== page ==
With fewer than 30,000 votes left to count, Rep. Mike Honda (D-San Jose) declared victory Friday in his bruising battle with fellow Democrat Ro Khanna. Khanna conceded a few hours later.
After thanking his supporters, Honda, during a news conference at his campaign headquarters in Newark, declared he was going to stick around for the foreseeable future.
“I’m not going anywhere,” said the 73-year-old Honda, who led Khanna 52.2%-47.8% in the latest tally.
Khanna had tried to portray Honda as too old-fashioned for the tech-heavy district.
In an evening news conference at his Fremont campaign headquarters, Khanna congratulated Honda and said he respected district voters’ “judgment and decision.”
The dust-up between the veteran congressman and the former Obama administration official was one of the costliest in the state. Khanna spent at least $4.2 million and Honda about $2.6 million. Groups on both sides pitched in with spending outside the campaigns.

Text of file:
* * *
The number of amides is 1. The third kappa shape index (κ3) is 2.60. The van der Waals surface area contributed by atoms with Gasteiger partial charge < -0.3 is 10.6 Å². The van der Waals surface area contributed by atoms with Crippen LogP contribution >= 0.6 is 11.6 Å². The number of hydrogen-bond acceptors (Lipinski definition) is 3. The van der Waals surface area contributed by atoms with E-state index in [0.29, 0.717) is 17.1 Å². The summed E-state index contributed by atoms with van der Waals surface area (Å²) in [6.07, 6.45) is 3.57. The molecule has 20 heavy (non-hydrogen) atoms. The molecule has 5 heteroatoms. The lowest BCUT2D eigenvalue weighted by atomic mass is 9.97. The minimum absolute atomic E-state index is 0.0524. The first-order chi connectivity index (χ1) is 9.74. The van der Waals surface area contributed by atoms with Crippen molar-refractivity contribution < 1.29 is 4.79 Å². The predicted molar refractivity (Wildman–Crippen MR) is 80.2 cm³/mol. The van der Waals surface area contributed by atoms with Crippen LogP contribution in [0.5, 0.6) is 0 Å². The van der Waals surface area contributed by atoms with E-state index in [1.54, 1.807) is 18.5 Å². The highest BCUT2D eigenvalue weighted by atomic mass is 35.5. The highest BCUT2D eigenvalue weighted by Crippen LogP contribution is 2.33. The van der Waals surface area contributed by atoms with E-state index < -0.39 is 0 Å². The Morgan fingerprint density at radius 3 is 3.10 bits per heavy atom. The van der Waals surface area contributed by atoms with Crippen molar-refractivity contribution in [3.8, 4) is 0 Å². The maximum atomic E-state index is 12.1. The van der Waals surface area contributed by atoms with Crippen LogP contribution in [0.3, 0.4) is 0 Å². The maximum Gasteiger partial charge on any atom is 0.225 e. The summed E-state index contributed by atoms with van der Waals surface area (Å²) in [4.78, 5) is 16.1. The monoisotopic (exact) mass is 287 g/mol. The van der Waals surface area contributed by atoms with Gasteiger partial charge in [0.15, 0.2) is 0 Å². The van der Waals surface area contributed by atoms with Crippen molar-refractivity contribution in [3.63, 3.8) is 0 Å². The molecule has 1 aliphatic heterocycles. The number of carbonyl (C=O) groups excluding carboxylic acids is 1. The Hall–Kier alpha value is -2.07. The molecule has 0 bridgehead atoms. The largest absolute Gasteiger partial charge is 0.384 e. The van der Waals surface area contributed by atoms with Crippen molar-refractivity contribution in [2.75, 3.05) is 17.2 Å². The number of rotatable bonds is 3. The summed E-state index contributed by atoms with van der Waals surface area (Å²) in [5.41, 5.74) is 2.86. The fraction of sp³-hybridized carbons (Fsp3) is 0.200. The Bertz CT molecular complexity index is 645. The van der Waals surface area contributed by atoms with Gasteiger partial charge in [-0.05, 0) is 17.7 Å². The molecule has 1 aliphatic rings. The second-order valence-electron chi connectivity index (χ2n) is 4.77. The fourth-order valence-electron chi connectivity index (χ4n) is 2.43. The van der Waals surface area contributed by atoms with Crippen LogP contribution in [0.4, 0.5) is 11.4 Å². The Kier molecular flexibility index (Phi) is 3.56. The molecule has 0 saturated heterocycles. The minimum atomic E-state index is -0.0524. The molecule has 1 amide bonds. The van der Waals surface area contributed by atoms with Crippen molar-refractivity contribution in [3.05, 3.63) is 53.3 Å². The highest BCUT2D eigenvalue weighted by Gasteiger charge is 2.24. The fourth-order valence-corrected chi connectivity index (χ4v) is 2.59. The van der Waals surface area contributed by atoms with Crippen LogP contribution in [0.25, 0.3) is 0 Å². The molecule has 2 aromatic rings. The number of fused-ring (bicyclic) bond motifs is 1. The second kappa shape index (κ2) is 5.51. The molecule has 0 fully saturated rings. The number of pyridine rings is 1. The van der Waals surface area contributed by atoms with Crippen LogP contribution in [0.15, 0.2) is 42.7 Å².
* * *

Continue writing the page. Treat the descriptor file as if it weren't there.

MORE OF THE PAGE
Also Friday, election officials released some updated tallies in other House contests around the state, some of which remain too close to call.
In Ventura County, Rep. Julia Brownley (D-Westlake Village) widened, to 1,028 votes, her thin margin over Assemblyman Jeff Gorell (R-Camarillo). And Rep. Scott Peters (D-San Diego), who was behind Republican challenger Carl DeMaio in election night returns, continued to pick up votes and was up by 4,491 on Friday.
For other endangered Democratic congressmen, the news was not so good. Rep. Ami Bera (D-Elk Grove) continued to trail former Republican Doug Ose of Sacramento, by 2,183 votes.
And in the biggest surprise of the congressional races, Rep. Jim Costa of Fresno was running behind dairy farmer Johnny Tacherra, but on Friday Costa had moved to within 78 votes of Tacherra.
In another unexpectedly close race, Rep. Jerry McNerney (D-Stockton) was holding onto his lead over Republican activist and retired U.S. marshall Tony Amador. The Associated Press called the race for McNerney on Friday evening.
The continued counting involves mainly mail ballots that arrived too late to be tallied on election night, plus provisional ballots, each of which must be verified. Counties must send their completed tallies to the California secretary of state’s office by Dec. 2.
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